Ashley Jennifer White v. Commonwealth of Virginia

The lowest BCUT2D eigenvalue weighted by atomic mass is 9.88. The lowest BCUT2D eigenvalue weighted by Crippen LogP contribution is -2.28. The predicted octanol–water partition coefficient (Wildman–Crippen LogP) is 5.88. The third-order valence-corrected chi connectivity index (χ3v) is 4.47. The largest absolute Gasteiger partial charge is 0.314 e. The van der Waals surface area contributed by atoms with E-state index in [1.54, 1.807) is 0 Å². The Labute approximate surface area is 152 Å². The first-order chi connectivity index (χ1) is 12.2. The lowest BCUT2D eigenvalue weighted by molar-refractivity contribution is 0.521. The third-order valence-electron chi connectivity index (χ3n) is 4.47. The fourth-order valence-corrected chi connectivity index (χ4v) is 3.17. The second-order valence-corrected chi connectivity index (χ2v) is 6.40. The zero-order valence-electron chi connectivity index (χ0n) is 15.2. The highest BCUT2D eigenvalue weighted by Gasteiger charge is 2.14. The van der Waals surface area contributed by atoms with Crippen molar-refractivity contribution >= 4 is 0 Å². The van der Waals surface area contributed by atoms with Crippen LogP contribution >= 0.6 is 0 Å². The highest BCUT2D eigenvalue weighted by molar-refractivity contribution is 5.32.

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PUBLISHED COURT OF APPEALS OF VIRGINIA Present: Judges Petty, Alston and Russell Argued at Lexington, Virginia ASHLEY JENNIFER WHITE v. OPINION BY JUDGE WILLIAM G. PETTY SEPTEMBER 19, 2017 Record No. 1322-16-3 COMMONWEALTH OF VIRGINIA FROM THE CIRCUIT COURT OF PULASKI COUNTY Bradley W. Finch, Judge Kelsey M. Bulger, Assistant Public Defender (Cynthia Dodge, Public Defender, on briefs), for appellant. Victoria Johnson, Assistant Attorney General (Mark R. Herring, Attorney General, on brief), for appellee. Ashley Jennifer White was convicted of two counts of child abuse and neglect in violation of Code § 18.2-371.1(B) and one count of child abuse and neglect in violation of Code § 18.2-371.1(A).1 On appeal, White challenges only the conviction under Code § 18.2-371.1(A). White argues that the evidence was insufficient to prove she committed a willful act or willful omission that caused or permitted the tragic death of her five-year-old son. BACKGROUND When considering whether evidence is sufficient to sustain a criminal conviction, we view the evidence in the light most favorable to the prevailing party at trial and grant to it all reasonable inferences fairly deducible from that evidence. Barrett v. Commonwealth, 268 Va. 1 White was sentenced to serve five years for each conviction. The trial court suspended all but one year and eleven months of the fifteen-year sentence without apportioning the active sentence among the three convictions. It appears that at the time this case was argued, she had already served the active portion of her sentence. 170, 179, 597 S.E.2d 104, 108 (2004). It is “within the province of the [fact finder] to determine what inferences are to be drawn from proved facts, provided the inferences are reasonably related to those facts.” Commonwealth v. Hudson, 265 Va. 505, 514, 578 S.E.2d 781, 786 (2003). On Sunday, March 22, 2015, White began her morning by leaving her infant daughter and five-year-old son at home alone while she took her husband to work. When she returned, she took prescription Suboxone and laid down on her bed to watch television with her son while waiting for her daughter to wake up. At about 8:45 a.m., White let her son go to the living room to watch cartoons, and she fell asleep. White awoke at about 10:30 a.m. to the sound of her daughter’s crying. After tending to her daughter, White found the television in the living room blaring, the front door open, and her son missing. White searched inside and outside for her son, but to no avail. She called the landlord, who lived on adjoining property, and a neighbor to see if her son was there. She walked to the wood line and fence line borders of her yard, calling for her son, but received no response. She then called 911. The law enforcement officers responding to the scene searched both inside and outside the home. One officer saw the septic tank lid while he was using a search dog but did not investigate the lid at that time. Later, he approached the septic tank lid and lightly kicked it, causing the lid to pop off the opening of the septic tank. He picked up a four-foot metal rod laying nearby and handed it to another officer, who placed it into the brown murky water in the septic tank and moved it around, finding no resistance. In the ensuing four days, the septic tank lid was lifted and replaced by several searchers, including an FBI agent, who had come to assist in finding the missing child. After looking in the septic tank, neither the officer nor the FBI agent secured the lid on the opening. 2 - During the four-day search for the child, White was interviewed multiple times. She initially told the officers that she had taken the children with her when she took her husband to work that morning, but later admitted that she had left them alone.2 She said that if her son had gone outside, he would not have left the yard except to play with the nearby neighbors. On Thursday, March 26, the FBI agent ordered the septic tank to be drained, and at that time noticed that only one screw was in the lid’s hole. A subsequent search of the surrounding area with a metal detector did not locate any other screws, bolts, or fasteners.3 White’s son’s body was found in the bottom of the septic tank. The septic tank had been installed by a contractor in approximately 2002. The septic system was inspected to ensure it conformed to all safety standards, including the requirement that it include a tamper proof, child resistant lid. Witnesses described the lid as a black plastic disc approximately two feet in diameter and weighing two to three pounds. White began renting the home in 2010, when her son was an infant. In 2014, the landlord, with the help of a retired plumber, ran a pipe from an adjacent rental property to the septic tank in White’s yard. The connection required digging beside the tank and removing a plastic ring approximately a foot 2 The fact that White left her young children alone at home while she took her husband to work was a significant fact in her convictions under Code § 18.2-371.1(B), which she does not challenge on appeal. Because no injury occurred to the children from being left alone earlier in the morning of March 22, 2015, the conduct does not establish criminal liability under Code § 18.2-371.1(A). However, White’s changing story regarding leaving her children alone earlier on that fateful day are included here as relevant to the trial court’s assessment of White’s credibility. 3 Photographs of the septic tank lid were admitted in lieu of the actual lid. The photographs show the label “safety screws ” on the lid and suggest the safety screws attached the lid from the side. These screws would have been obscured by grass that grew above the lip of the opening. Several of the screw holes on the top of the lid were caked with mud. No screws were attached to the lid when the photographs were taken, and no screws were admitted into evidence. No evidence was introduced as to what condition the screw or screws were in at the time of White’s son’s death. 3 - down from the top of the septic tank. While connecting the new line, the landlord removed toys from the septic tank.4 The landlord mowed the yard often, including behind the home where the 4 The landlord testified that he had never pumped the tank and he did not remember removing toys from the tank. The only testimony regarding toys in the septic tank came from White herself in an interview with Sergeant Billy Ritter after her son’s body was discovered. Ritter told White that he wanted as much information on the septic tank as possible. Ritter testified at trial to the interview, reading from the transcript of the interview, but the transcript of the interview was not introduced as evidence. Ritter testified as follows: [Commonwealth]: Did Ms. White tell you that she was present at a time when the septic tank was cleaned or, or at least opened up? And I’m referring to Page 36. Well, did, did Ms. White say anything about a time when the lid was opened and I believe [the landlord] was present? [Ritter]: Yes. We were actually discussing the history and their knowledge of the septic. And she makes a statement that “[The landlord] and that guy were out back at one time digging stuff out of it, and they were bitching about finding toys.” . . . . Her next statement after that was “Yeah, he told us to stop flushing cigarette butts.” Although the Commonwealth stopped there on direct examination, defense counsel elicited the next statements in the interview. [Ritter]: Mrs. White states, “Yeah, he told us to stop flushing cigarette butts.” [Defense]: And then what did you ask her? [Ritter]: “How did you do it? How did you do that? I mean, how did you put it in there? . . . There were toys that came [d]own the toilet?” [Defense]: And how did she respond? [Ritter]: “Yeah.” The context of the conversation indicated the complaint about toys was in 2014 when the landlord was adding the new line. It is not completely clear from the testimony whether the toys were removed from the septic tank itself, from the filter, or from the hole dug beside the tank. It was not clear from the testimony that the toys actually belonged to White’s son. Neither party elicited testimony to clarify these points. Viewing the evidence in the light most favorable to the Commonwealth and with all reasonable inferences, we accept as fact that White was aware that the landlord removed her son’s toys from the septic tank almost a year before his death. There is 4 - septic tank lid was. The landlord testified he “could mow up to it on top of it with a riding lawn mower [and would] run up to the edge of it, back off of it.” The access lid for the septic tank was located about twelve feet from the back door of the residence, in the fenced backyard play area. In an interview after her son’s body was found, White admitted her son loved the outdoors and played by himself most of the time. She admitted that it would not be unusual for her son to go outside and to get something from the car while she was asleep. Her son played in the backyard so nobody else could see him. Toys were scattered in various places in the backyard. White recounted that a month or two before her son’s death she saw her son stand on the septic tank lid. She “yelled” at him and told him he was not allowed on the lid; she made him promise never to stand on it again. When asked if the incident was a “red flag” to her, she responded, “I just thought he shouldn’t be standing on it. . . . I didn’t know it was that deep. I didn’t know that it was like such a dangerous like (pause). I should’ve been—it should’ve been bolted. I didn’t even know that. I mean, looking back at all the things that I should’ve done but I didn’t.” After a two-day bench trial, the trial court found White guilty of child abuse and neglect in violation of Code § 18.2-371.1(A). The trial court noted that after hearing White’s testimony and seeing her demeanor, it found some of her statements to be “self-serving testimony designed to help conceal her guilt.” It found that White had lived in the home five years and was aware of the septic tank and its opening. Further, it found she was present in the past at a time when the septic tank was open and toys had been found in it and knew the backyard was a favorite place simply nothing in this testimony, however, from which the trial court could infer that the toys got into the tank in a manner other than by flushing them down the toilet. Nor does this testimony provide a basis for inferring that White was aware that her son was able to open the lid or that she had been present when the tank was open. 5 - for her son to play. The court concluded that White “was aware of the danger posed to [her son] by the septic tank” because she had made her son promise not to stand on the lid again and had told the police that in hindsight she should have taken additional precautions. White appeals the trial court’s decision. ANALYSIS White attacks in two ways the sufficiency of the evidence to convict her. She argues that the evidence was insufficient to prove a willful act or willful omission, and she argues that the Commonwealth failed to prove that her conduct caused or permitted the death of her child. “When considering on appeal the sufficiency of the evidence presented below, we ‘presume the judgment of the trial court to be correct’ and reverse only if the trial court’s decision is ‘plainly wrong or without evidence to support it.’” Kelly v. Commonwealth, 41 Va. App. 250, 257, 584 S.E.2d 444, 447 (2003) (en banc) (quoting Davis v. Commonwealth, 39 Va. App. 96, 99, 570 S.E.2d 875, 876-77 (2002)). “[T]he relevant question is whether, after viewing the evidence in the light most favorable to the prosecution, any rational trier of fact could have found the essential elements of the crime beyond a reasonable doubt.” Id. (quoting Jackson v. Virginia, 443 U.S. 307, 319 (1979)). Although the trier of fact may “draw reasonable inferences from basic facts to ultimate facts,” id., it must not adopt a conclusion reached by the “process of assuming a first position, and then piling inference upon inference,” Payne v. Graves, 32 Va. (5 Leigh) 561, 572 (1834) (quoted with approval in Carter v. Commonwealth, No. 161102, 2017 Va. Unpub. LEXIS 21 (Va. Aug. 17, 2017)). Code § 18.2-371.1(A) provides, in part, “Any parent, guardian, or other person responsible for the care of a child under the age of 18 who by willful act or willful omission . . . causes or permits serious injury to the life or health of such child is guilty of a Class 4 felony.” The word [willful] often denotes an act which is intentional, or knowing, or voluntary, as distinguished from accidental. But when 6 - used in a criminal statute it generally means an act done with a bad purpose; without justifiable excuse; stubbornly, obstinately, perversely[.] The word is also employed to characterize a thing done without ground for believing it is lawful. Barrett, 268 Va. at 183, 597 S.E.2d at 111 (alterations in original) (quoting United States v. Murdock, 290 U.S. 389, 394 (1993)); Willful, Black’s Law Dictionary (10th ed. 2014) (“The term willful is stronger than voluntary or intentional; it is traditionally the equivalent of malicious, evil or corrupt.”). “The term ‘willful act’ imports knowledge and consciousness that injury will result from the act done. The act done must be intended or it must involve a reckless disregard for the rights of another and will probably result in an injury.” Barrett, 268 Va. at 183, 597 S.E.2d at 111. The terms “bad purpose” or “without justifiable excuse” necessarily imply knowledge that particular conduct will likely result in injury or illegality. Id.; Flowers v. Commonwealth, 49 Va. App. 241, 248, 639 S.E.2d 313, 316 (2007) (“In other words, the defendant must have been aware that [the] [omission] was likely to result in serious injury.” (quoting Mangano v. Commonwealth, 44 Va. App. 210, 214, 604 S.E.2d 118, 120 (2004) (first alteration in original))). “[S]omething more than negligence must be proved beyond a reasonable doubt to support [a] conviction [under Code § 18.2-371.1(A)].” Ellis v. Commonwealth, 29 Va. App. 548, 555, 513 S.E.2d 453, 457 (1999). When evaluating whether lack of supervision was a willful omission that caused or permitted a substantial injury to a child, this Court often considers the analysis in Ellis and Barrett. In Ellis, this Court reversed convictions of felony child neglect under Code § 18.2-371.1(A). The defendant in Ellis left her children, ages two years and four years, unsupervised and asleep in her home while she visited in another building with a neighbor. Id. at 552, 513 S.E.2d at 455. The defendant had negligently left the gas stove on, resulting in a fire that injured the children; the smoke detector was inoperable. Id. at 553, 513 S.E.2d at 455. This Court recognized that the analysis “which is relevant to our determination of ‘bad purpose’ does 7 - not relate simply to why [the defendant] left the [children unsupervised.] Rather, it relates to the degree to which she was aware of the danger when leaving her children unattended.” Id. at 555, 513 S.E.2d at 457. The Supreme Court cited Ellis with approval in Barrett, but distinguished Barrett’s level of awareness regarding the probability of injury when she left her children unsupervised. Barrett, 268 Va. at 186 n.8, 597 S.E.2d at 112 n.8. Barrett fell into a heavy sleep after a night of drinking and left her children, ages ten months and two years, unsupervised and unsecured for more than six hours. Id. at 182, 597 S.E.2d at 110. The mother knew that the older child’s favorite place to play was the bathtub and knew of the older child’s “propensity for attempting to injure [the younger child,] but recklessly disregarded those warning symptoms.” Id. at 184, 597 S.E.2d at 111. By leaving the two young children unsupervised for the extended length of time, and with the knowledge that the two year old had tried to kill the infant on prior occasions, the defendant “created a situation ‘reasonably calculated to produce injury, or which [made] it not improbable that injury [would] be occasioned . . . .” Id. (first and second alteration in original). “The distinguishing feature between Barrett and Ellis is an awareness of the likely danger in the defendant’s conduct. Barrett knew of the danger; Ellis did not.” Mangano, 44 Va. App. at 215, 604 S.E.2d at 120. Code § 18.2-371.1(A) “punishes willful omissions, which requires an awareness that the conduct would cause or permit serious injury. It proscribes advertence, not inadvertence.” Id. at 216, 604 S.E.2d at 121. Thus, a finding of willfulness requires that the parent “must have been advertent to the likelihood that the conduct [omission] in question would cause or permit serious injury.” Id. at 215, 604 S.E.2d at 121 (quoting Roger D. Groot, Criminal Offenses and Defenses in Virginia 355 (4th ed. 2003)); see also Bean-Brewer v. Commonwealth, 49 Va. App. 3, 11, 635 S.E.2d 680, 684 (2006) (noting analysis under the Supreme Court’s definition of “willful” in Barrett requires “an examination not only of the act 8 - that created the risk, but also of the degree to which the accused ‘was aware of the danger’ that resulted from the act” (alteration omitted)). The Supreme Court subsequently distinguished the conduct in Morris v. Commonwealth, 272 Va. 732, 740, 636 S.E.2d 436, 440 (2006), from that in Barrett. In Morris, a mother fell into a deep sleep while taking a nap with her two children, ages five years and two years. Id. at 734, 636 S.E.2d at 437. While the mother was asleep, the two children unlocked the door and wandered outside unsupervised. The mother failed to wake up, even when the police banged loudly on her door and loudly announced themselves. The Supreme Court reversed Morris’s conviction under Code § 18.2-371.1(B), holding the evidence was insufficient to show Morris acted willfully with a reckless disregard for the lives of her children. Id. at 740, 636 S.E.2d at 440. Although Morris admitted she had a substance abuse problem, the court concluded it was “mere speculation . . . to say that Morris’ deep sleep was likely drug or alcohol induced.” Id. Although Morris admitted that the children had gotten out of the residence “a few days prior,” the Supreme Court found she “had no reason to believe her children would be in any danger while she was asleep with them, particularly after she had double-locked the trailer door.” Id. at 736, 636 S.E.2d at 438. We also find this Court’s analysis in Mangano to be instructive. The father in Mangano discovered that his fourteen-year-old son and his friend were in the living room and the son had retrieved a rifle. Mangano, 44 Va. App. at 215, 604 S.E.2d at 120. The father told his son to put the rifle away in an upstairs bedroom. The father “had no reason to suspect that the gun was loaded or that his son would not obey him.” Id. The son, however, did not immediately put the rifle away and accidentally shot his friend, causing serious injury. Id. The trial court convicted the father under Code 18.2-371.1(A), opining, “I just can’t understand how a person can be in a 9 - room and see a gun in the presence of two children and not take some positive act to make that room safe.” Id. at 216, 604 S.E.2d at 121. This Court reversed the conviction, concluding, That interpretation imposed a criminal sanction for failing to act to insure the room was safe. The statute punishes willful omissions, which requires an awareness that the conduct would cause or permit serious injury. It proscribes advertence, not inadvertence. The evidence did not establish that the defendant knew danger ensued from only ordering his son to put the gun away rather than taking it from him. It failed to establish “knowledge and consciousness that injury will result from the act done.” Barrett, 268 Va. at 183, 597 S.E.2d at 111. Id. Here, White took a nap, leaving her five-year-old son unsupervised in the home.5 At some point, her son left the home without White’s knowledge and fell into the septic tank, which had an unsecured lid. To convict White under Code § 18.2-371.1(A), the Commonwealth was required to show that White left her son unsupervised with “reckless disregard” for his safety and with the “knowledge and consciousness” that the lack of supervision would “likely result in injury.” See id. The evidence in the light most favorable to the Commonwealth showed that the son loved the outdoors and had gone outside on prior occasions without White’s knowledge. White’s son was capable of unlocking the door and the screen door. His favorite place to play was in the backyard, with a basketball hoop on a concrete porch, which was about ten feet from the septic tank lid. The trial court did not err in inferring that White knew her son might go outside to play 5 The trial court found that White had taken a prescription drug before her nap, which may have made her drowsy. However, there was no evidence that the prescription rendered her inaccessible to her son, as was the defendant in Barrett. See Barrett, 268 Va. at 182, 597 S.E.2d at 110. Even if White had been sleeping heavily, that is not sufficient in itself to render the lack of supervision a willful omission. See Morris, 272 Va. at 740, 636 S.E.2d at 440. Our analysis would be essentially the same if White had allowed her son to play in the backyard unsupervised for a different reason, such as talking on a phone, cooking dinner, or visiting a neighbor as in Ellis. 10 - without her knowledge while she was sleeping. However, the mere presence of potential hazards in the yard, such as a swimming pool, pond, or septic tank, is not sufficient to find that White was advertent to the likelihood that lack of supervision would result in serious injury. The Commonwealth was also required to show that White knew of a heightened risk in the yard such that the son would likely be injured if he played there unsupervised. This appeal turns on “the degree to which [White] was aware of the danger [of the unsecured septic tank] when leaving her [son] unattended.” See Mangano 44 Va. App. at 215, 604 S.E.2d at 120. The trial court was entitled to disbelieve or disregard White’s testimony that she had never tried to open the septic tank lid and did not realize the lid was a dangerous hazard. The Commonwealth failed, however, to present evidence from which the trial court could infer White did know. The Commonwealth established through the landlord’s testimony that he had often cleaned the filter on the septic tank, had done construction on the tank, and had mowed the grass around the tank. White clearly knew there was a septic tank in her backyard and knew that the landlord had performed maintenance on the tank. Neither party, however, elicited testimony regarding how many screws were required to secure the lid, the last time it was known to be secured, or whether White had ever seen the lid unsecured. No evidence was admitted as to whether the lid was child resistant or whether missing screws would be noticeable to a casual observer. No evidence established that White had been present in the backyard when the tank was open or that her son had dropped toys into the tank by way of the lid. Simply put, there was no evidence from which the trial court could infer that White was aware, prior to her son’s death, of the heightened danger posed by the unsecured lid. See Mangano, 44 Va. App. at 215, 604 S.E.2d at 120. Nevertheless, the Commonwealth emphasizes the trial court’s finding that there were toys in and around the septic tank. The Commonwealth suggests that, accordingly, White should 11 - have known that her son had a propensity for playing in or near the septic tank opening. The trial court was entitled to disregard the landlord’s testimony that he did not remember any toys in the filter6 or floating in the septic tank. Even if the trial court concluded that White’s son’s toys had been found in the septic tank almost a year prior to his death, no evidence was presented to support the theory that White’s son had exhibited a propensity for dropping toys into the tank in the months prior to his death. To the contrary, the sanitation contractor who pumped the tank to discover the body testified there were no toys, balls, or similar objects visible. The only toy present in the tank and entered into evidence was an action figure in the bag with the body. Thus, there was simply no evidence from which the trial court could infer that White knew her son had a propensity for opening the unsecured lid and dropping toys into the tank while playing in his backyard. The Commonwealth stressed in its argument before the trial court and this Court that White recognized the danger of the septic tank when she saw her son standing on the lid. One to two months prior to her son’s death, White saw him standing on the lid of the septic tank. White’s statements during interviews and trial were consistent; she “yelled” at her son to get off the lid and made him promise not to stand on the lid again. This incident, however, also showed White did not disregard the potential hazard of the septic tank, but rather took steps to mitigate the danger by instructing her child not to stand on the lid again. Moreover, here, as in Mangano, White had no reason to suspect that her son would not obey her. See Mangano, 44 Va. App. at 215, 604 S.E.2d at 120. Although White’s son played frequently in the backyard, no evidence suggested White knew of subsequent occasions when her son played on or near the lid, or engaged in dangerous activity in the yard, prior to the tragic events of March 22, 2015. 6 The landlord described the filter as a plastic object about two inches in diameter that fits down a three-inch piece of pipe that extends above ground near the septic tank lid. 12 - Moreover, there was no evidence suggesting that the screws to the lid were unsecured when White told her son to get off the lid. Nothing in White’s statements suggested that the lid was loose or dislodged in any way when her son was standing on it. Thus, White’s instruction to her son reflected “the degree to which [White] was aware of the danger” the septic tank posed at that time. See id.7 Code § 18.2-371.1(A) does not impose criminal liability on parents who fail to take positive action to ferret out every potential hazard to ensure the premises are safe. See id. at 216, 604 S.E.2d at 121. Rather, the statute punishes a parent’s willful omission, “which requires an awareness” of the danger associated with leaving her child unsupervised. Compare Barrett, 268 Va. at 184, 597 S.E.2d at 111 (aware of the particular danger), with Ellis, 29 Va. App. at 555, 513 S.E.2d at 457 (unaware of the particular danger). Here, the evidence was insufficient to establish that White acted with a “reckless disregard” for her son’s safety and with the “knowledge and consciousness” that this lack of supervision would “likely result in injury.” 7 We agree with the dissent that the septic tank posed a significant danger to a five-year-old child. However, as we noted above, this appeal does not turn on that fact. Rather, it turns on whether White was aware of that significant danger and, by willful act or willful omission, failed to prevent the death of her child. The dissent states there was “considerable” testimony that the lid, “on occasion” was not securely attached and the “evidence presented supports the reasonable conclusion that the vulnerable state of the septic tank lid was apparent.” The dissent fails to address the penultimate question; apparent to whom? While the evidence supports the conclusion that the lid was not properly attached, there is no evidence to suggest that it was or should have been apparent to her that the lid was not secured. To the contrary, the landlord testified that he mowed the grass right up to the lid, but he did not give any indication that he saw that it was not properly attached. Photographs of the tank opening and the lid do not support the inference White knew the lid was unsecured. See supra footnote 3. Thus, we see no way to infer from the evidence presented that it would be “apparent” to White that the lid was unsecured. While we agree with the dissent that the trial court was entitled to draw reasonable inferences from the evidence presented, those “[i]nferences must be based on facts and not upon other inferences or mere speculation.” Watson, Adm’x v. Virginia Elec., Etc. Co, 199 Va. 570, 578, 100 S.E.2d 774, 780 (1957). 13 - CONCLUSION Over a century ago, Supreme Court Justice Harlan observed that “it is the duty of all courts of justice to take care, for the general good of the community, that hard cases do not make bad law.” United States v. Clark, 96 U.S. 37, 49 (1878) (Harlan, J., dissenting). The tragic death of a young child is a hard case. When the child’s body is found in a septic tank after four days of searching, the case is even harder. But it would not benefit the general good of the community to expand Code § 18.2-371.1’s requirement of “willful” conduct to include a parent’s failure to protect a child from an undiscovered and unknown danger. Septic tanks are common in many areas of this Commonwealth. As tragic as the facts of this case are, to affirm this conviction would be to hold that Code § 18.2-371.1 requires a parent to search out potential dangers and continuously supervise his or her child. A parent could be subject to a felony conviction if he or she failed to recognize the danger posed by the unsecured tank cover, the unlatched gate, the rotted board, the unfenced pond, or any other hazard that, in hindsight, could have been corrected. Simply put, we conclude that the General Assembly, by requiring proof of a willful act or omission, intended a much higher mens rea than the evidence establishes in this case. Here, the evidence was insufficient to show that White left her son unsupervised with “the knowledge and consciousness that injury would result.” See Barrett, 268 Va. at 183, 597 S.E.2d at 111. Accordingly, we reverse White’s conviction and dismiss the indictment.8 We remand to 8 Because we find the evidence was insufficient to support the element of a willful act or willful omission, we need not address specifically whether the evidence was sufficient to show that White’s failure to supervise caused or permitted her son’s death. 14 - the trial court for entry of a final sentencing order reflecting our reversal of White’s conviction under Code § 18.2-371.1(A).9 Reversed and remanded with instructions. 9 The trial court sentenced White to five years’ imprisonment on each of the three convictions. It then suspended thirteen years and one month of the total fifteen-year sentence. Because the term of suspension exceeds the maximum five-year punishment for each of the remaining convictions, the order must be corrected to reflect a term of suspension that does not exceed ten years, less the active sentence previously imposed. 15 - Alston, J., dissenting. The eloquence and care of the majority opinion to reach a difficult result in a heartbreaking case speaks to the best work of the jurisprudence of this Court. While a court should always endeavor not to allow hard cases to make bad law; it can also be said with at least as much truth, that hard cases can and do endeavor to accomplish the objective of the legislature to make good law. True justice is not measured by what we think we would do in a similar situation; it is measured by the law and how the law applies to certain facts. The willful omissions of appellant in this case resulted in tragic circumstances that the trial court took great pains to resolve under the reasonable doubt standard. For this reason, and based upon this Court’s applicable standard of review on appeal, I respectfully dissent from the thoughtful analysis of my colleagues in the majority. The majority suggests that to find appellant guilty, we need to adopt something in the nature of a strict liability obligation for parents who live on properties with septic systems, a swimming pool, a pond, or other conditions otherwise benign, but potentially hazardous. I disagree. The compelling facts of this particular case provide the backdrop to the criminally culpable event under this statute. In a case such as this, we must view the evidence in light of “all the circumstances preceding and surrounding” the incident. Barrett v. Commonwealth, 268 Va. 170, 184, 597 S.E.2d 104, 111 (2004). In doing so, we review the relevant factors including the gravity and character of the possible risks of harm, the accessibility of the parent, the length of time of the abandonment, any protective measures taken by the parent, and the age and maturity of the child. Miller v. Commonwealth, 64 Va. App. 527, 544, 769 S.E.2d 706, 714 (2015) (citing Barnes v. Commonwealth, 47 Va. App. 105, 113, 622 S.E.2d 278, 282 (2005)). These dangers inherent in a situation can be inferred by the fact finder as a matter of common knowledge. Commonwealth 16 - v. Duncan, 267 Va. 377, 386, 593 S.E.2d 210, 215 (2004). Significantly in this case “when the sufficiency of the evidence is challenged on appeal, we review the evidence in the light most favorable to the Commonwealth granting to it all reasonable inferences fairly deducible therefrom.” Kelly v. Commonwealth, 41 Va. App. 250, 254, 584 S.E.2d 444, 447 (2003) (en banc). When so viewed, the circumstances show beyond a reasonable doubt that appellant was guilty of more than “ordinary negligence.” Here, appellant was fully aware that her five-year-old son, N.T., could unlock the broken screen door to their home and that he routinely left the house unsupervised while she slept. Even further, the record indicates that appellant knew of the potential danger that the septic tank posed to N.T. The septic tank was approximately ten to twelve feet from the rear of the home. N.T.’s toys were scattered throughout the backyard, and there were toys found in and around the septic tank on at least one prior occasion. Appellant was either present during or after the tank was cleaned, and was made aware that N.T.’s toys were found inside the septic system. While the evidence may be subject to interpretation as to how the toys actually got into the septic system, it is clear that some of N.T.’s toys were indeed observed around the septic system and that appellant knew that N.T. was interested in the septic tank and the area surrounding it. Appellant had previously seen N.T. standing on the lid, and went so far as to tell N.T. that he was not allowed to climb on it. Appellant even made the five-year-old N.T. promise never to climb on the lid of the septic tank again. My respectful disagreement over the interpretation and significance of the facts of this case underscores my view that the standard of review dictates the result I suggest we should reach. Much of the evidence adduced at trial was subject to interpretation, but indeed there was considerable testimony that on occasion the lid was not properly attached to the septic tank, and apparently not secure. The evidence presented supports the reasonable conclusion that the 17 - vulnerable state of the septic tank lid was apparent, such that even the slightest kick could remove it. Coupling these facts with the evidence of appellant’s conduct prior to, and after, N.T.’s disappearance, appellant’s willful omissions created a situation which caused or permitted serious injury (here, death) to N.T. In my view, these facts alone, and not the failure of appellant to take positive action to ferret out every potential hazard to ensure the premises were safe, support the result reached by the trial court. It was appellant’s utter failure to take any credible corrective action to address this known danger of the septic tank, which creates the liability. Appellant simply does not discharge her responsibility and duty under the statute by resting her claim on an inferential hardship which may be placed on blameless parents or caretakers. Willful omissions carry the same level of criminal culpability as intentional acts under the applicable statute. Many of the facts in this case led me to believe that a reasonable fact-finder could find appellant guilty under this statute, including (1) the known dangerousness (and apparently unaddressed) condition of the defective covering of the septic system forewarning a particularized risk to the child; (2) the prior admonitions to appellant, direct and otherwise, of the child’s attraction to and exposure to the area in which the unsafe system functioned; (3) the either casual indifference to or callous disregard to the circumstances appurtenant to the dangerousness of this particular threat to the child; (4) the observance of marijuana in the residence and the trial court’s particularized finding that appellant consumed the prescriptive somnolent Suboxone on the date of the incident; and finally (5) appellant’s lack of candor in the events leading up to, and during the period of, the investigation of the child’s death. I reference all of these critical facts because while I believe that not one of these facts standing alone would support a conviction under this statute, willful omissions are traditionally and necessarily supported by circumstantial evidence and inferences. And circumstantial evidence, by its very nature, envisions a totality of the circumstances analysis. See Juniper v. 18 - Commonwealth, 271 Va. 362, 416, 626 S.E.2d 383, 418 (2006) (stating “while no single piece of evidence may be sufficient, the ‘combined force of many concurrent and related circumstances, each insufficient in itself, may lead a reasonable mind irresistibly to a conclusion’” (quoting Chichester v. Commonwealth, 248 Va. 311, 329, 448 S.E.2d 638, 650 (1994), cert. denied, 513 U.S. 1166 (1995))). It was reasonable for the trial court to conclude that the totality of appellant’s actions and omissions ultimately led to N.T.’s death; which is all that the Commonwealth was required to prove. All of the facts considered together under the totality of the circumstances present in this case, support appellant’s conviction. Accordingly, and with all due regard for the exceptional consideration and text of the majority, I would affirm the judgment of the trial court. 19 -